In the aftermath of the messy and politically charged confirmation hearings of Supreme Court Justice Brett Kavanaugh, Senate Judiciary Chairman Chuck Grassley has formally requested that the Department of Justice and the FBI investigate Michael Avenatti and his client, Julie Swetnick. Swetnick signed a sworn affidavit alleging that now-Supreme Court Justice Brett Kavanaugh drugged and groped women at parties while in high school.

Grassley's call is not only the correct one, but it will also enhance the credibility of women coming forward with sexual misconduct allegations against high-profile men in the future. By establishing that there will be criminal consequences for liars, Grassley is already helping ensure that future allegations will be taken more seriously.

Avenatti had touted Swetnick's claims after Christine Blasey Ford's allegation of attempted rape was leaked to the media (presumably by staff of Sen. Dianne Feinstein, D-Calif., the true villain of this parable) and then reported to the public by the Washington Post. Ford's claims seemed at least plausible, even if they were not at all corroborated. Then, the New Yorker reported an uncorroborated allegation that Kavanaugh exposed himself to a Yale classmate at a college party. (The accuser had not even been sure that the person exposing himself was Kavanaugh, until after she consulted a lawyer.) Then came Swetnick and, of course, Avenatti.

Swetnick's claims were pretty far-fetched from the start. First, she said that she attended about ten high-school parties while she was already in college. Kavanaugh was three years younger than her, meaning that even if she had just graduated high school, Kavanaugh was still an underclassman. Second, Swetnick alleged that boys at these parties regularly gang-raped girls, meaning that if she continued to attend these parties without informing police, then Swetnick herself was complicit in enabling organized crime. Third, Swetnick went to Gaithersburg High School, whose students seemingly did not run in the same circles as the boys from Georgetown Prep, Kavanaugh's high school.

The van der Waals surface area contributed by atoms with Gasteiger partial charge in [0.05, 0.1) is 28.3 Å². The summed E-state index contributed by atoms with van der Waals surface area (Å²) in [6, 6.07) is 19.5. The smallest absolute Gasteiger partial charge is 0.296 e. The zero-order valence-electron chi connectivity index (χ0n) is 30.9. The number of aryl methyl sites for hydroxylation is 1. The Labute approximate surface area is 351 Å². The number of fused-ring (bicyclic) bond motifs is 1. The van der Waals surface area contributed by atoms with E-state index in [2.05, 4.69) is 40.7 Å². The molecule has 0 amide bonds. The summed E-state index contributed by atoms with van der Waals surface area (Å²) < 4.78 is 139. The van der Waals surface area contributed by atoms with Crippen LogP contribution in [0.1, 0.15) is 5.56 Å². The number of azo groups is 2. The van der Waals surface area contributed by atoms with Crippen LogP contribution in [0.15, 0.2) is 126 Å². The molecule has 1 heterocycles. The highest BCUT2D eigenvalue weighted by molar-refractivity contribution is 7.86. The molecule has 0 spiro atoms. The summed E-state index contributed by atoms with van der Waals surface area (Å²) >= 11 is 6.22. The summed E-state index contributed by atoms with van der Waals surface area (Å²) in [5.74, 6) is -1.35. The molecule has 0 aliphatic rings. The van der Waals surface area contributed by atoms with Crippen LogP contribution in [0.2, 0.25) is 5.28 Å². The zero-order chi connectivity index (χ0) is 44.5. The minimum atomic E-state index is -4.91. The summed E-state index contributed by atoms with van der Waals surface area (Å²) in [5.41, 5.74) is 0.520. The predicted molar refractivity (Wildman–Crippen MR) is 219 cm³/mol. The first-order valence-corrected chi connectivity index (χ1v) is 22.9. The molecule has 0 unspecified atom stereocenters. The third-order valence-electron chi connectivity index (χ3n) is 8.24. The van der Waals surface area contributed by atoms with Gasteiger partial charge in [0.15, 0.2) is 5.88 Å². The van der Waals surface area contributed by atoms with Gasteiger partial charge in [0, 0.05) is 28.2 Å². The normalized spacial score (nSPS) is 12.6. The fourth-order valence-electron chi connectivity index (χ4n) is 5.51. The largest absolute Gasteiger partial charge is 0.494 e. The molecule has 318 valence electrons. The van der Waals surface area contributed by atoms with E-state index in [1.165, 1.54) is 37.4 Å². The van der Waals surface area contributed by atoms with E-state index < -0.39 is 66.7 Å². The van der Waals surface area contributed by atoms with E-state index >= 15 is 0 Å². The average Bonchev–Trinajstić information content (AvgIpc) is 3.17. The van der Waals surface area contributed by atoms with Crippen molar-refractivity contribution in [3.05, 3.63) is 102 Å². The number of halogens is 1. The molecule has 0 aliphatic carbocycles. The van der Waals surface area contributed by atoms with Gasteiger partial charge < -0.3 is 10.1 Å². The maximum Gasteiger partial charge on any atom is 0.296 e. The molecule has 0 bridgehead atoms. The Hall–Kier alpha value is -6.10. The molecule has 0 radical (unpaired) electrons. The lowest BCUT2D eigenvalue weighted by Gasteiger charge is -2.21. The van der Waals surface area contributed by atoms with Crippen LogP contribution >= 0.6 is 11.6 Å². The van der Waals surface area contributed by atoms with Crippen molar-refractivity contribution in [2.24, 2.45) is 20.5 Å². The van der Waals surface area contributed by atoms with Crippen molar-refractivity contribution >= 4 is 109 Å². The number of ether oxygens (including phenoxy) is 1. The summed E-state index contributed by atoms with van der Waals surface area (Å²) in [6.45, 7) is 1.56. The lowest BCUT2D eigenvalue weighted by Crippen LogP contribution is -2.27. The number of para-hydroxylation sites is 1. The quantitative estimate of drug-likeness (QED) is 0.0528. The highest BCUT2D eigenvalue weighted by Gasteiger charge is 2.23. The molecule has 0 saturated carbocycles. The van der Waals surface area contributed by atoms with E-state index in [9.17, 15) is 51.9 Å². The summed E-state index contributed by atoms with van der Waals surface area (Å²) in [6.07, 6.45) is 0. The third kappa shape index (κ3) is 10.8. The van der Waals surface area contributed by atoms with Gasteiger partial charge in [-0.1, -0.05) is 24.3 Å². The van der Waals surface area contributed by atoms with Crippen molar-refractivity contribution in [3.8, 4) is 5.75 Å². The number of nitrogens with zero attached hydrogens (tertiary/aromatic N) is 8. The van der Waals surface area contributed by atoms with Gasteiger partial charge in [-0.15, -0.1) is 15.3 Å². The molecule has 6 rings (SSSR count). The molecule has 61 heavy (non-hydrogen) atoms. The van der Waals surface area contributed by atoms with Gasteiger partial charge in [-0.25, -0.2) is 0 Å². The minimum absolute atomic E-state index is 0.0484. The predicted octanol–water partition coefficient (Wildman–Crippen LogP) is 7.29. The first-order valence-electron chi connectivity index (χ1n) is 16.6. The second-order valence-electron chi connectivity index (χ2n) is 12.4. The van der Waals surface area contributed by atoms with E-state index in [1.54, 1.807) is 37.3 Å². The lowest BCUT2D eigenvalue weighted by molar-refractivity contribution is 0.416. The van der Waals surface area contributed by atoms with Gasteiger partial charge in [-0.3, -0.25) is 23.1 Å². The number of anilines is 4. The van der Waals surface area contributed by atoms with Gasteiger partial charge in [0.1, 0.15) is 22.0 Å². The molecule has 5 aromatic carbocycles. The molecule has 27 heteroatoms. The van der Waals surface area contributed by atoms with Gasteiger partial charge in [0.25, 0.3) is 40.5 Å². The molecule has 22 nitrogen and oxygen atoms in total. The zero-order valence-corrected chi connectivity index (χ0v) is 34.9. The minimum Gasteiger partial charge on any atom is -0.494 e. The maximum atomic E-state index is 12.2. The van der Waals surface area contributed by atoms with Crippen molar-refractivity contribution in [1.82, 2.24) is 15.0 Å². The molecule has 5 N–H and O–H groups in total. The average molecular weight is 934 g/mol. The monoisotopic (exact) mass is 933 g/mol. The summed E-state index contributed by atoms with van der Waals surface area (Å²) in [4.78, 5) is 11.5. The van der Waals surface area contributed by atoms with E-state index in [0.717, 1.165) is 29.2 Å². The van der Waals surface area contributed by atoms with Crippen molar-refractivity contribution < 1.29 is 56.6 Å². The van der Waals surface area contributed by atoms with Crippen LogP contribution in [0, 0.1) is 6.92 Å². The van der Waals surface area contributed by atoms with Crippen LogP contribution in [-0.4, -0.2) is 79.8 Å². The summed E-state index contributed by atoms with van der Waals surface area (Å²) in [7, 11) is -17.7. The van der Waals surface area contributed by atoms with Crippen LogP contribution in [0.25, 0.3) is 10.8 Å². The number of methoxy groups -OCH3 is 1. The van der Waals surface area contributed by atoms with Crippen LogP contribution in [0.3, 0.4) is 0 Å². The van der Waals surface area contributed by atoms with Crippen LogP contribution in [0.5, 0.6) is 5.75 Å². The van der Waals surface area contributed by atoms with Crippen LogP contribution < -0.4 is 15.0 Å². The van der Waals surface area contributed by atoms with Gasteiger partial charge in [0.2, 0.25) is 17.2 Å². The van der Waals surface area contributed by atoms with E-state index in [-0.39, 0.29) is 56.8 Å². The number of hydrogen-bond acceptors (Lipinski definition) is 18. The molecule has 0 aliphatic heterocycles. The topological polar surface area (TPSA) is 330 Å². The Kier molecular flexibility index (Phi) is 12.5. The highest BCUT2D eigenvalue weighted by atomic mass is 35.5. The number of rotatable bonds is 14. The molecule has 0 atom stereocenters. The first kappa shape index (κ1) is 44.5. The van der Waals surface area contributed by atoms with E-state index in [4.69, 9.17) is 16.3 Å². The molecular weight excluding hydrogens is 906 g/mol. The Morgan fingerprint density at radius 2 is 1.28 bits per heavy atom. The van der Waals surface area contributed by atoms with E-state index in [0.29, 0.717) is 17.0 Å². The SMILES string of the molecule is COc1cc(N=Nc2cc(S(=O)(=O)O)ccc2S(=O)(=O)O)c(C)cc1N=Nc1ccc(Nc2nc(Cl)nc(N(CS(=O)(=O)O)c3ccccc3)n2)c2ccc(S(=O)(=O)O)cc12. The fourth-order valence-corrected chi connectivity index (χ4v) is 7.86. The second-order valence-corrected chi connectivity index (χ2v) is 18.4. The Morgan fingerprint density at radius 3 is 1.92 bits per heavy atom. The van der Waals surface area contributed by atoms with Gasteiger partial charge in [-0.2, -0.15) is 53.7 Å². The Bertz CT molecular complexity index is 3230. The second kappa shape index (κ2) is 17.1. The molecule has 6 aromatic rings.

With zero corroboration and multiple walk-backs, Swetnick's story seems like, as Kavanuagh put it, a joke. Unlike Ford, whose personal background didn't raise any glaring red flags, Swetnick had previously been served a restraining order by an ex-boyfriend and accused of sexual misconduct herself at an old job. The fact that she couldn't keep her story straight resulted in her charges being mostly glossed over during the confirmation process.

If she did maliciously lie under the penalty of perjury to derail someone's entire life, she should be punished under the full extent of the law.

This is no Monica Lewinsky scenario where she lied about having an affair with President Bill Clinton in a sworn affidavit for the Paula Jones case. Swetnick didn't lie out of fear or intimidation. With the help of Avenatti, who's embraced his role as a Trump controversy whack-a-mole, inserting himself into every possible headline as shamelessly as possible, Swetnick may have deliberately gone out of her way to lie.

One of the primary conservative criticisms of Ford was the notion that theoretically, nothing could stop her from lying. When testifying under the penalty of perjury, this isn't technically true, but if the DOJ and the FBI can actually hold Swetnick's feet to the fire, that point will become a lot harder to ignore, and thus, a lot more women will be believed in the future.

If Swetnick and Avenatti lied, they deserve to go down, not just for attempting to ruin an innocent man's life, but for threatening the credibility of honest women everywhere.